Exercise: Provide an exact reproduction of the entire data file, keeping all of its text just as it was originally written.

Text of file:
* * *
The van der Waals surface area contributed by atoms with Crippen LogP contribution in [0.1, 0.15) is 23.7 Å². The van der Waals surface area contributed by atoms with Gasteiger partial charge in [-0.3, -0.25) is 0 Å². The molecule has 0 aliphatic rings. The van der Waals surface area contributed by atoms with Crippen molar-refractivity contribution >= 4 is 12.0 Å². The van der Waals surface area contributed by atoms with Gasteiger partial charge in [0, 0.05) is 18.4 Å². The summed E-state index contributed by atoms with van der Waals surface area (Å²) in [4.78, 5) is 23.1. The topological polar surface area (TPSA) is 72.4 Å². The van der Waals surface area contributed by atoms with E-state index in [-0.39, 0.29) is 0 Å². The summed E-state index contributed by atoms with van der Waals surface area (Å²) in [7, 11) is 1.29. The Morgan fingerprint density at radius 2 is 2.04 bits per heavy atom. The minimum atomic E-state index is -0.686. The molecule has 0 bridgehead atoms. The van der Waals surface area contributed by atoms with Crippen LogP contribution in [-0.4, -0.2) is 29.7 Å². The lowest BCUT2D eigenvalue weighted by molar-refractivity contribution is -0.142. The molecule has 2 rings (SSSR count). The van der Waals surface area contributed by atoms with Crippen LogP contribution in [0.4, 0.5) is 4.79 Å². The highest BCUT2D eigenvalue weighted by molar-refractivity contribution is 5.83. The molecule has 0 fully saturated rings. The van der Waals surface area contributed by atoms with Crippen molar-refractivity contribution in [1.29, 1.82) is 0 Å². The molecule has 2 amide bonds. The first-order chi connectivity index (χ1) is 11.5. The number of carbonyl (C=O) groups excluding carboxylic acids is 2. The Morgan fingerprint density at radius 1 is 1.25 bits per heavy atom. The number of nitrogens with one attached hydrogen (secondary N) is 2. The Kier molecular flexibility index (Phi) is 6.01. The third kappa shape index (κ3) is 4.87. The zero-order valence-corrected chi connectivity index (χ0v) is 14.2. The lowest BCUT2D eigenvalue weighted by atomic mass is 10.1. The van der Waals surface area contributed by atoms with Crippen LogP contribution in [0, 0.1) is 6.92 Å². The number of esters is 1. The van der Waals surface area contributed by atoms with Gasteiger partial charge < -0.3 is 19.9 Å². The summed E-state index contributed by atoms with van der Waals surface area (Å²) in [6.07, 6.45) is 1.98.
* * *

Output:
The van der Waals surface area contributed by atoms with Crippen LogP contribution in [0.1, 0.15) is 23.7 Å². The van der Waals surface area contributed by atoms with Gasteiger partial charge in [-0.3, -0.25) is 0 Å². The molecule has 0 aliphatic rings. The van der Waals surface area contributed by atoms with Crippen molar-refractivity contribution >= 4 is 12.0 Å². The van der Waals surface area contributed by atoms with Gasteiger partial charge in [0, 0.05) is 18.4 Å². The summed E-state index contributed by atoms with van der Waals surface area (Å²) in [4.78, 5) is 23.1. The topological polar surface area (TPSA) is 72.4 Å². The van der Waals surface area contributed by atoms with E-state index in [-0.39, 0.29) is 0 Å². The summed E-state index contributed by atoms with van der Waals surface area (Å²) in [7, 11) is 1.29. The Morgan fingerprint density at radius 2 is 2.04 bits per heavy atom. The minimum atomic E-state index is -0.686. The molecule has 0 bridgehead atoms. The van der Waals surface area contributed by atoms with Crippen LogP contribution in [-0.4, -0.2) is 29.7 Å². The lowest BCUT2D eigenvalue weighted by molar-refractivity contribution is -0.142. The molecule has 2 rings (SSSR count). The van der Waals surface area contributed by atoms with Crippen LogP contribution in [0.4, 0.5) is 4.79 Å². The highest BCUT2D eigenvalue weighted by molar-refractivity contribution is 5.83. The molecule has 0 fully saturated rings. The van der Waals surface area contributed by atoms with Crippen molar-refractivity contribution in [1.29, 1.82) is 0 Å². The molecule has 2 amide bonds. The first-order chi connectivity index (χ1) is 11.5. The number of carbonyl (C=O) groups excluding carboxylic acids is 2. The Morgan fingerprint density at radius 1 is 1.25 bits per heavy atom. The number of nitrogens with one attached hydrogen (secondary N) is 2. The Kier molecular flexibility index (Phi) is 6.01. The third kappa shape index (κ3) is 4.87. The zero-order valence-corrected chi connectivity index (χ0v) is 14.2. The lowest BCUT2D eigenvalue weighted by atomic mass is 10.1. The van der Waals surface area contributed by atoms with Crippen LogP contribution in [0, 0.1) is 6.92 Å². The number of esters is 1. The van der Waals surface area contributed by atoms with Gasteiger partial charge < -0.3 is 19.9 Å². The summed E-state index contributed by atoms with van der Waals surface area (Å²) in [6.07, 6.45) is 1.98.